From the above discussion, it is clear that the Court will consider the totality of the circumstances surrounding the case before proceeding to grant a Mareva injunction.



Two common features of the early cases on Mareva injunctions are that they involved shipping disputes and defendants who were located outside England.

The use of the Mareva injunction was soon extended beyond the realm of shipping disputes to other areas of commercial disputes. For example, such injunctions were granted in relation to a fatal accident case in Ruth Allen v Jamba (Nigeria) Airways (unreported) and a bank’s claim against a defaulting borrower in Chartered Bank v Daklouche [1980] 1 All ER 205.

One of the early cases that involved a defendant who was domiciled in England was Barclay-Johnson v Yuill [1980] 3 All ER 190. In this case, the defendant submitted that the court should not grant a Mareva injunction against an English national domiciled in England as its jurisdiction to grant such an injunction was restricted to preventing foreign nationals from removing assets out of the jurisdiction.

The defendant’s argument was rejected by the Court. According to Megarry V-C, the essence of the Court’s jurisdiction is the existence of a real risk that a defendant would remove his assets from the jurisdiction. As such, the learned judge held that there was no reason why the Court’s jurisdiction should be confined to foreign defendants and that the grant of a Mareva injunction was not barred merely because the defendant was not a foreigner or a foreign-based person.

However, the learned judge acknowledged that the defendant’s nationality, domicile and place of residence could be material in determining whether there was a real risk of the assets being removed from the jurisdiction.

Any doubt as to the jurisdiction of the English Courts to grant a Mareva injunction against defendants who are domiciled, resident or present within the jurisdiction has since been laid to rest as the jurisdiction to do so is now expressly provided for in Section 37(3) of the English Senior Courts Act 1981.



The first case in Malaysia to recognise the jurisdiction of the courts to grant a Mareva injunction is Zainal Abidin bin Haji Abdul Rahman v Century Hotel Sdn Bhd [1982] 1 MLJ 260, a decision of the Federal Court.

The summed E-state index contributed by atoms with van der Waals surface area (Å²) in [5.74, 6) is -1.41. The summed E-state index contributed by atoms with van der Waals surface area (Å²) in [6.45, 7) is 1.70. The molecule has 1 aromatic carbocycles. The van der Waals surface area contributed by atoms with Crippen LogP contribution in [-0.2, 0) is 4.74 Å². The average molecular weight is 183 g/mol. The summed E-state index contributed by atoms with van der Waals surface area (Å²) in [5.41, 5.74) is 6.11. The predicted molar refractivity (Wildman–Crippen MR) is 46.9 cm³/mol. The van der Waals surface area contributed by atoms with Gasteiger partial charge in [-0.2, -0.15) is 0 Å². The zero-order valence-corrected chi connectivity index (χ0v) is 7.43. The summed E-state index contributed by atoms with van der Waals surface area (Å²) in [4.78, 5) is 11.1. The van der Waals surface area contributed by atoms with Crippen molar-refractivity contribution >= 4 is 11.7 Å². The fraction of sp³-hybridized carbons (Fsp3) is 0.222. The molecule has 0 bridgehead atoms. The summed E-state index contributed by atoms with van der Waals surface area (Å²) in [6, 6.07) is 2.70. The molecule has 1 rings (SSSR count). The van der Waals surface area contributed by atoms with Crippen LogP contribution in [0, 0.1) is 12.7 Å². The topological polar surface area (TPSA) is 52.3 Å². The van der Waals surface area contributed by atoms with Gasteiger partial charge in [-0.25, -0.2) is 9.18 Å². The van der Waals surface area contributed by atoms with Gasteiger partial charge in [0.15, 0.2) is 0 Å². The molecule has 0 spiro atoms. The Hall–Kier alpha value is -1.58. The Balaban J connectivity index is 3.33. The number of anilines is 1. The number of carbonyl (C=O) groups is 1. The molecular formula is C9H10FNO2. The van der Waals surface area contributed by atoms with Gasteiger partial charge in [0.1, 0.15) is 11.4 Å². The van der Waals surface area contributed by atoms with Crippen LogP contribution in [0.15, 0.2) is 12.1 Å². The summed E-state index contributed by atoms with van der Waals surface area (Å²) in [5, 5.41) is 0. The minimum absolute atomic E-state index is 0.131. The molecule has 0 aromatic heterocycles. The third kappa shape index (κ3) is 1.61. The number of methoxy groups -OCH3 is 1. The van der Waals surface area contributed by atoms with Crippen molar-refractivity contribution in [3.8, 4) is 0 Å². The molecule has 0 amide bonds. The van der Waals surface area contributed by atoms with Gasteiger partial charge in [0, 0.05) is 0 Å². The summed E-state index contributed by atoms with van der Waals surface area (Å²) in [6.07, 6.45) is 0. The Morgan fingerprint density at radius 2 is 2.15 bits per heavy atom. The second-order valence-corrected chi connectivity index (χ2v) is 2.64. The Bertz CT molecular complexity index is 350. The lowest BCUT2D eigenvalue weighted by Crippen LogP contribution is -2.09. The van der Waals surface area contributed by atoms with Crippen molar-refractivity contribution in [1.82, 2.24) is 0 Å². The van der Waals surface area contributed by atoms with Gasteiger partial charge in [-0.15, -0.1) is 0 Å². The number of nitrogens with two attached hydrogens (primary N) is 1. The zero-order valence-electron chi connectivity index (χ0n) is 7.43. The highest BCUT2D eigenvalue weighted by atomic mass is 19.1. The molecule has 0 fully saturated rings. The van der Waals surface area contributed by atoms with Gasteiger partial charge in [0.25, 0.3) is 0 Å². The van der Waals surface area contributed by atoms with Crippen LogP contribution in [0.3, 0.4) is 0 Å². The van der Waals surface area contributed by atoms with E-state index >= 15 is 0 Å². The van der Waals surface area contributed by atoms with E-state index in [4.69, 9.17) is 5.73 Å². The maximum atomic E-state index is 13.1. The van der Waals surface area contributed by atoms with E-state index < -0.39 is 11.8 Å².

Based on a liberal interpretation of the expressions “cause” or “matter” in Section 3 of the Malaysian Courts of Judicature Act 1964, Raja Azlan Shah CJ (as His Highness then was) held that the High Court in Malaysia has the jurisdiction to grant a Mareva injunction under Paragraph 6 of the Schedule to the Courts of Judicature Act 1964 which confers various powers on the High Court including:

"Power to provide for the interim preservation of property the subject-matter of any cause or matter by sale or by injunction or the appointment of a receiver or the registration of a caveat or a lis pendens or in any other manner whatsoever."

Thereafter, the Malaysian Courts have in appropriate circumstances granted Mareva injunctions. Among the cases where such injunctions were granted are S & F International Limited v Trans-Con Engineering Sdn Bhd [1985] 1 MLJ 62, Bank Bumiputra Malaysia Bhd & Anor v Lorrain Osman & Ors [1985] 2 MLJ 236, Salcon Engineering Sdn Bhd v PRM Energy Systems (M) Sdn Bhd [1993] 3 MLJ 64 and Puteh Aman Power Sdn Bhd v Bittersweet Estates (Sabah) Sdn Bhd [2012] MLJU 834.



The Mareva injunction is a powerful and useful tool. It has been described by Donaldson LJ in Bank Mellat v Nikpour [1985] FSR 87 as “one of the law’s two nuclear weapons”, the other being the Anton Piller Order.

In appropriate circumstances, the Mareva injunction can be used to ensure that a plaintiff is not left with a worthless judgment. However, as a Mareva injunction can have severe repercussions on the person against whom it is made, the role of the courts in scrupulously ensuring that the prerequisites are satisfied before granting a Mareva injunction cannot be overstated.